This applies equally to the vendor. Nothing stopping them improving the efficiency of their distribution channels to match pirates.

            Copying is a tool; it applies equally to vendor, consumer, pirate, whatever and does not suddenly justify DRM which messes the balance by making the average citizen guilty until proven innocent.

            ---

            DRM'ed content breaks

          • by arevos (659374)

            DRM makes piracy *harder*. Not impossible, just harder, and that's all it takes to be effective.

            The problem with DRM is that it's not only effective at slowing piracy, it's effective at locking consumers out of their own content.

            I'd disagree with this. The cost of breaking DRM is a one time fee for pirates; once an unprotected version of the data has been released, the proverbial genie is out of the proverbial bottle. Large content holders, like the organisations that make up the MPAA, want the benefits of distributing their data across a large range of devices, and to the greatest possible proportion of the public, whilst trying to keep a small set of keys secret and hidden. We have problems securing even dedicated data centres f

          • Re:Said before (Score:4, Insightful)

            by Bert64 (520050) <bert&slashdot,firenzee,com> on Sunday June 24, 2007 @09:39AM (#19627529) Homepage
            "Because for the first time, virtually any copyrighted work can be perfectly copied at the click of a button, and distributed with close to zero effort. Without DRM, you could make a fully perfect copy of an HD movie in less than an hour. Prior to mass-market digital technology, it took a lot of time and/or a lot of money to make a copy of something, and that copy was almost certainly going to be of lesser quality, and distribution beyond people you have physical contact with was quite expensive and/or time consuming."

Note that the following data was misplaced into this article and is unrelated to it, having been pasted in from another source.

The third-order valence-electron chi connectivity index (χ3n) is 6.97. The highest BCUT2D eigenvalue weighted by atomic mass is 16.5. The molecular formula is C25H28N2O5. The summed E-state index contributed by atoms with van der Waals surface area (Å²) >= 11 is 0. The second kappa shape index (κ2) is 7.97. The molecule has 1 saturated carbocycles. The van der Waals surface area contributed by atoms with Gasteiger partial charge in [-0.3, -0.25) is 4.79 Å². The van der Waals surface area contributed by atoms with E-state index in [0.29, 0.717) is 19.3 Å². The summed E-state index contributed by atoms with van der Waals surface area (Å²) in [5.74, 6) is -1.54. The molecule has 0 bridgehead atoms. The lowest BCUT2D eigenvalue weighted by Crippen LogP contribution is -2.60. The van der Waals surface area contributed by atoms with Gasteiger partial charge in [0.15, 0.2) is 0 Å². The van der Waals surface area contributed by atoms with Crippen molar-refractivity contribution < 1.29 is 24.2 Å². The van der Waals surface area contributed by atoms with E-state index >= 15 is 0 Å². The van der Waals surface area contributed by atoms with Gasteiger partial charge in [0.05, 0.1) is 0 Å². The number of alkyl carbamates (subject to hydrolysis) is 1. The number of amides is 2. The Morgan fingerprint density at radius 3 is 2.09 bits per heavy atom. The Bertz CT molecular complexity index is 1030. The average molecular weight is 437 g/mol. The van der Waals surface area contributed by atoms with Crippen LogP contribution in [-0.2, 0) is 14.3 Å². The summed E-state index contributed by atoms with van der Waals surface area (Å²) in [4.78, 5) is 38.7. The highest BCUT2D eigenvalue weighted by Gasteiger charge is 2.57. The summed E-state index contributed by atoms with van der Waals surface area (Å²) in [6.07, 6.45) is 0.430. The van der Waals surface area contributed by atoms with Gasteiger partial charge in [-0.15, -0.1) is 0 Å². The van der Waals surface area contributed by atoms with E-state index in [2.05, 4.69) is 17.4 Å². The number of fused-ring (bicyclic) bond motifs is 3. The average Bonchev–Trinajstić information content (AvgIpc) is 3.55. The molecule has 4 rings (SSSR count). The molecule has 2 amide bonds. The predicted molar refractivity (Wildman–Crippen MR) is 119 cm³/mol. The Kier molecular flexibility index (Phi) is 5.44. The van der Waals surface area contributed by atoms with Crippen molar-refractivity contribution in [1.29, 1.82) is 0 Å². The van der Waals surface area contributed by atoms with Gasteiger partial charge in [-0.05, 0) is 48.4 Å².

So your saying that, new technology exists which makes distribution of content much cheaper...
            And yet content producers want to charge the same or more for this cheaper to distribute content? While also restricting the customer more than they did with earlier distrbution methods? It looks like their business model is becoming obsolete, and theyre just trying to shore it up by restricting their own customers.

            Why not sell a product/service that cannot be easily reproduced, such that your actually providing value for money... Movies shown in a cinema spring to mind, the cost of a cinema size screen and sound system is beyond the means of most people. And then there's live concerts for music.
            You cant clone a live concert, because you cannot produce exact replicas of the artists (yet?) and the cost of setting up a bootleg cinema would be too high to be worth the hassle.
            If you want to sell movies on dvd, they need to be priced such that copying them is not viable, and yes that is possible. Movie companies have access to factories where DVDs are mass produced at a cost of 1 or 2 cents each, no pirate group would be able to obtain blank media that cheaply, let alone the time and effort needed to write to it.